Interventions to achieve functionality in newly created arteriovenous fistulas in the Shunt Simulation Study cohort

Open AccessPublished:January 13, 2023DOI:
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      Although observational cohort studies report that interventions to achieve functionality are clinically successful in 85% of patients, the proportion of newly created autologous arteriovenous fistulas that result in a functional vascular access typically is only 70-80%. To address this discrepancy, we analysed the selection and outcomes of interventions to achieve functionality in a multicentre prospective cohort study.


      The Shunt Simulation Study enrolled 222 patients that needed a first arteriovenous fistula in 9 dialysis units in the Netherlands from 2015 to 2018 and followed these patients until 1 year after access creation. In this observational study, we analysed the technical and clinical success rates of interventions to achieve functionality based on lesion and intervention characteristics and we compared the clinical outcomes of arteriovenous fistulas with assisted and unassisted functionality.


      In patients who were on dialysis treatment at the end of the study, unassisted fistula functionality was 54% and overall fistula functionality was 78%. 34% of arteriovenous fistulas required an intervention to achieve functionality, 68% of which eventually became functional. 75% of these interventions were percutaneous balloon angioplasties of vascular access stenoses. Patients with clinically successful interventions to achieve functionality had larger preoperative vein diameters (2.8±1.0 mm vs 2.3±0.6 mm, P=0.036) and less often presented with thrombosed fistulas than patients with unsuccessful interventions (7% vs 43%, P=0.006). Arteriovenous fistulas with assisted functionality had similar secondary patency as fistulas with unassisted functionality (100% and 98% at 6 months, P=0.44), although they required more interventions to maintain function (2.6 vs 1.7 per year, rate ratio 1.52 (95% CI 1.04-2.18), P=0.032).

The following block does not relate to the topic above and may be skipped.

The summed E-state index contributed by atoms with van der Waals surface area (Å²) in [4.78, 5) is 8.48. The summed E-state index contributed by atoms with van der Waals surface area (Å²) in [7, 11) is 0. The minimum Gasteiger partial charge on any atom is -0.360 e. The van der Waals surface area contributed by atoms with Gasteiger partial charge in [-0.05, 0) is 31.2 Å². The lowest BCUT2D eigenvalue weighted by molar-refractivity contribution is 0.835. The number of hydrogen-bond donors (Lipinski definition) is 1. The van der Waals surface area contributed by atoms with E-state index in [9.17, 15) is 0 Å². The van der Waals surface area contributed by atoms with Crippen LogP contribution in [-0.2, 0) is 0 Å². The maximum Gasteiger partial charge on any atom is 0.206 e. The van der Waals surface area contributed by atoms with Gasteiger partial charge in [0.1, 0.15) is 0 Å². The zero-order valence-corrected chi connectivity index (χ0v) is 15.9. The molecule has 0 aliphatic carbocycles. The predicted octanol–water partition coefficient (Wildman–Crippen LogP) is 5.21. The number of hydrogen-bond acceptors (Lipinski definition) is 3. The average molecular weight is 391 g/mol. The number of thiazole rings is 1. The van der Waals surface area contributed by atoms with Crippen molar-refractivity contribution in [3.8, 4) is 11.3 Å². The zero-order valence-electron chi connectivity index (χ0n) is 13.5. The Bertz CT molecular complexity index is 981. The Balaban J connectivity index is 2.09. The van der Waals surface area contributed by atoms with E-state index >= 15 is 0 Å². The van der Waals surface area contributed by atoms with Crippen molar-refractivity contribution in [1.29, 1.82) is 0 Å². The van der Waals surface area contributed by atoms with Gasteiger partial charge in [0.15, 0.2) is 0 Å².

Interventions to achieve functionality were needed in about one third of newly created arteriovenous fistulas. Most thrombosed fistulas were abandoned, and when selected for thrombectomy rarely reached clinical success. On the other hand, interventions to achieve functionality of patent fistulas had high clinical success rates and therefore can be done repeatedly until the fistula has become functional.


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